Before we start, we understand the importance of one rep maxes, especially as a performance indicator.
With this in mind, we do encourage members and individual’s to schedule a performance assessment with one of our coaches to test out their one rep max. But, we like to advise them to leave a little in the tank (RPE 8-9). Otherwise you will end like up old mate in the video above.
There are multiple reasons why we do not attempt one rep maxes, particularly on a regular basis or in a class setting.
- We’re not Olympic Weightlifters or Power Lifters – These are the two sports that athletes truly need to complete a 1 rep max. However, it’s only on the competition floor, rarely in the gym.
- Strength training is a skill – It takes years to master a single lift, even the best lifters around the world still practise their technique during warm ups or light weeks.
- Failing reps – No ones likes to fail, but we do understand that failure can fuel performance. However, when it comes to strength training, failing a heavy rep is very taxing on the nervous system and the body.
- Safety – Often or not when we complete 1 rep max, we fail or form goes out the window. As we described earlier, we like to advise individuals to leave a little bit in the tank. Otherwise you run the risk of failing the rep, technique goes or worse, you will injure yourself.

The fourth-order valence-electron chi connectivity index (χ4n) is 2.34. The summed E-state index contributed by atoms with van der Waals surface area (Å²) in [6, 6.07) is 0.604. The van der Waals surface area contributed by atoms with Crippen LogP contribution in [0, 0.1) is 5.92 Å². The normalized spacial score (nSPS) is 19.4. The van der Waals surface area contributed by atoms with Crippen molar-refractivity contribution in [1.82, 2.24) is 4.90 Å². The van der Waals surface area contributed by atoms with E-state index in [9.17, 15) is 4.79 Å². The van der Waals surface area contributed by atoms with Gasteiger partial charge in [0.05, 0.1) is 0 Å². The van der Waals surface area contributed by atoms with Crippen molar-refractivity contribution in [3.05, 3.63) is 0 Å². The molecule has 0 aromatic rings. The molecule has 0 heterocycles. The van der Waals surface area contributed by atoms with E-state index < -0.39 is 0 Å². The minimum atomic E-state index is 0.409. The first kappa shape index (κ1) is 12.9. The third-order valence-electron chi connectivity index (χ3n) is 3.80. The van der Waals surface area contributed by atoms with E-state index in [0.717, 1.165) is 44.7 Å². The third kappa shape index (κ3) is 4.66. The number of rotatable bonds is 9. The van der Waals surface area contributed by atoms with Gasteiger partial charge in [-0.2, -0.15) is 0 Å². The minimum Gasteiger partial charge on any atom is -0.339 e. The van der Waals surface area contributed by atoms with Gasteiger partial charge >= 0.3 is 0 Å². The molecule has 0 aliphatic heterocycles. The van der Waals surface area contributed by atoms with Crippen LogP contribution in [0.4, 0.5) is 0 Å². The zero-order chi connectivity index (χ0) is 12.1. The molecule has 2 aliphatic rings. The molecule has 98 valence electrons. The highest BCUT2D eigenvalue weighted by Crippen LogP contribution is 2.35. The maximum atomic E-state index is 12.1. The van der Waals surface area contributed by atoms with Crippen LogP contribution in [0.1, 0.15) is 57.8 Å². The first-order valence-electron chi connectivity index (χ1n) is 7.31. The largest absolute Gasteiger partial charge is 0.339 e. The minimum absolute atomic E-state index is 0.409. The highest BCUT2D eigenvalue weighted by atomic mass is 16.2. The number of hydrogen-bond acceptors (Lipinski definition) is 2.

- Too many people – Class sizes vary from 5 to 20 plus and if we’re doing 1 rep maxes for the class, it becomes physically impossible to watch over or monitor everyone’s technique.
With all this being said, we still like to lift heavy weights, but we lift from 6 to 2 rep maxes. Dohoney et al (2002) described in their study that lifting sub-maximal weights up to 6 rep maxes can be a valid and reliable tool in predicting a 1 rep max. Furthermore, the risk of injury was limited with sub-maximal lifting.
Therefore, this is why since re-opening we have been using Wodify to enter lifting results as it can assist in predicting max lifts and percentages.
Key notes –
- Technique is everything when testing out a 1 rep max
- Don’t test 1 rep maxes every week
- Regress and practise the skill of the lift
- Leave a little bit in the tank (RPE 9) and do not fail a rep
- Ensure you are guided by a coach when testing out a 1 rep max
If you want to learn more or need assistance with 1 rep maxes, then you can message us online or through text.
M – 0488 178 252
E – email@example.com